SMART Goals

Did you know that the majority of people have given up on their new years resolutions by the end of January?  When it comes to your personal finances, don't let the same happen by setting clear realistic goals.   Your goals should be:  

*Specific*  What exactly are you going to accomplish? For example, rather than saying you want to eliminate your debt, your goal should indicate paying off a specific amount of a specific debt.    

*Measurable*  What metrics will you use to track your progress?   For example, rather than saying you want to simply “get better with your money” your goal should be trackable for instance “increase my emergency fund to 3 months of savings”.    

*Achievable*  Is your goal actually possible?  And possible within the time frame you set.  For example, don't commit more than your useable income towards debt repayment (unless you have a whole bunch of personal belongings you plan to sell).   

*Relevant*  Does this goal align with your other overarching financial goals?   For example, if your long-term goal is to save for a house by next year, you wouldn’t want to divert all that money towards going on vacation.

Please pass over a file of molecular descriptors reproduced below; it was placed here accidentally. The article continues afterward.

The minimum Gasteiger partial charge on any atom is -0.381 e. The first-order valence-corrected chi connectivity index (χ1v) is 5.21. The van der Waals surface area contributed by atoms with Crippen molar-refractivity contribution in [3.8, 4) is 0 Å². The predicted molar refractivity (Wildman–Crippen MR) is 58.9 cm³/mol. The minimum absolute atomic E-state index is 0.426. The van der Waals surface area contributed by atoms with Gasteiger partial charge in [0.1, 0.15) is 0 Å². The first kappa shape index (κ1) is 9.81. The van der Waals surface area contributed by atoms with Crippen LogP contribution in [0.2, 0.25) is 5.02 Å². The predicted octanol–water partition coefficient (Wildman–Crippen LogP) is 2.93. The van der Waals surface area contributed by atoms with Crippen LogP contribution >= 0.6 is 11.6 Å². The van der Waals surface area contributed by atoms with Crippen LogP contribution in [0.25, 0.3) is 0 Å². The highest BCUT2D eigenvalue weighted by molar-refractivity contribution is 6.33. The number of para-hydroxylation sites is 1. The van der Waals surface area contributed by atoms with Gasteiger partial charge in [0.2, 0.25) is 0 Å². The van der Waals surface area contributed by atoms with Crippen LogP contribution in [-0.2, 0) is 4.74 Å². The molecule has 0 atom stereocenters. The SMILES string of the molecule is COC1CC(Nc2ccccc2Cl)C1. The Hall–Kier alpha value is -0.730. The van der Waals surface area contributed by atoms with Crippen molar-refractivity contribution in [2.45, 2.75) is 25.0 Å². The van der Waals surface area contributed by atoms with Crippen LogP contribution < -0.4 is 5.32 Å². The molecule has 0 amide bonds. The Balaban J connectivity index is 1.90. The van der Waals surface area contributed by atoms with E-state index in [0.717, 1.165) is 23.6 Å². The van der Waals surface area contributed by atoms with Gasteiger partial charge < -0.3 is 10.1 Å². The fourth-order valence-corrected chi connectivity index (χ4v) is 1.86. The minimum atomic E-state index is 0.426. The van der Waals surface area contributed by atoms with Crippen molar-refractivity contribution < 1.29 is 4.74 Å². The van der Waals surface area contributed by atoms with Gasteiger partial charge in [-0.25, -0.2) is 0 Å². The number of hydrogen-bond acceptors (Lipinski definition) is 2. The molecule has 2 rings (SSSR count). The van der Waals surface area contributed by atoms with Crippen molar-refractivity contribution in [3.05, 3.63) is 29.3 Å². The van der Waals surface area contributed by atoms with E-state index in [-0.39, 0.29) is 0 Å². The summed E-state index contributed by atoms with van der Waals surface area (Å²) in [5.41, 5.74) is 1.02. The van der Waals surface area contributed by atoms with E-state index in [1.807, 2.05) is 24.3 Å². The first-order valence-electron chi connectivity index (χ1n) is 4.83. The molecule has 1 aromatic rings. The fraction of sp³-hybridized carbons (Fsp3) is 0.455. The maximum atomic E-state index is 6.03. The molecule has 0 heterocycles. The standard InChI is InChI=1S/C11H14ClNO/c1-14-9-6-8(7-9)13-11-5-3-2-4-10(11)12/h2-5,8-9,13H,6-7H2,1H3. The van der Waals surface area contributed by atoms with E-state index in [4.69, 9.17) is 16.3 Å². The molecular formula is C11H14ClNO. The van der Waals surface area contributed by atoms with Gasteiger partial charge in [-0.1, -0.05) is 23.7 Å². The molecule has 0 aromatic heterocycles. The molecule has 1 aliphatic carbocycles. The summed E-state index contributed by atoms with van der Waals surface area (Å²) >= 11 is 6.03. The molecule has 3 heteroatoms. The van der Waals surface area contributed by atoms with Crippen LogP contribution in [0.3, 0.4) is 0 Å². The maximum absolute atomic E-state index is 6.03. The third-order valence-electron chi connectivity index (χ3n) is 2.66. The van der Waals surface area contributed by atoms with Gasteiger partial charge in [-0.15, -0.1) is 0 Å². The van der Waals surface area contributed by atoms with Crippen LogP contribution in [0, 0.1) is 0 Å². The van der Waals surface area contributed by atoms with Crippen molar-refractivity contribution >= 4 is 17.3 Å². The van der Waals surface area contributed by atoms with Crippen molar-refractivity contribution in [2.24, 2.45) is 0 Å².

*Time-bound*  When is the deadline (or better yet, when are the multiple check in points) for reaching your goal?   Also, maybe you need to set when you will begin working towards your goal.   For example, instead of an opened ended “I want to save money or pay off debt” with no timeline in mind, you can set a goal with a target completion date such as "by September 1st, I want to have enough saved to purchase a new car".   

*Extra tips:*  
• Write down your goal.  Put your goal on a post-it note where you'll be reminded often or set up reminders in the calendar on your phone.    
• Reward yourself.   Give yourself a reason to be excited and keep you motivated.  Maybe it’s treating yourself to a nice dinner once you reach your goal.   
• Make it automatic.  If there are any things you can put on autopilot -- do it!  For instance, if can set up an automatic transfer out of your checking account into your “car fund” savings account 
• Consider breaking larger sized goals into smaller pieces.  Creating measurable sub goals can help keep momentum.    

So what are your money goals that you're struggling with?  Let me know what you're working on and reach out if you want to work together.   

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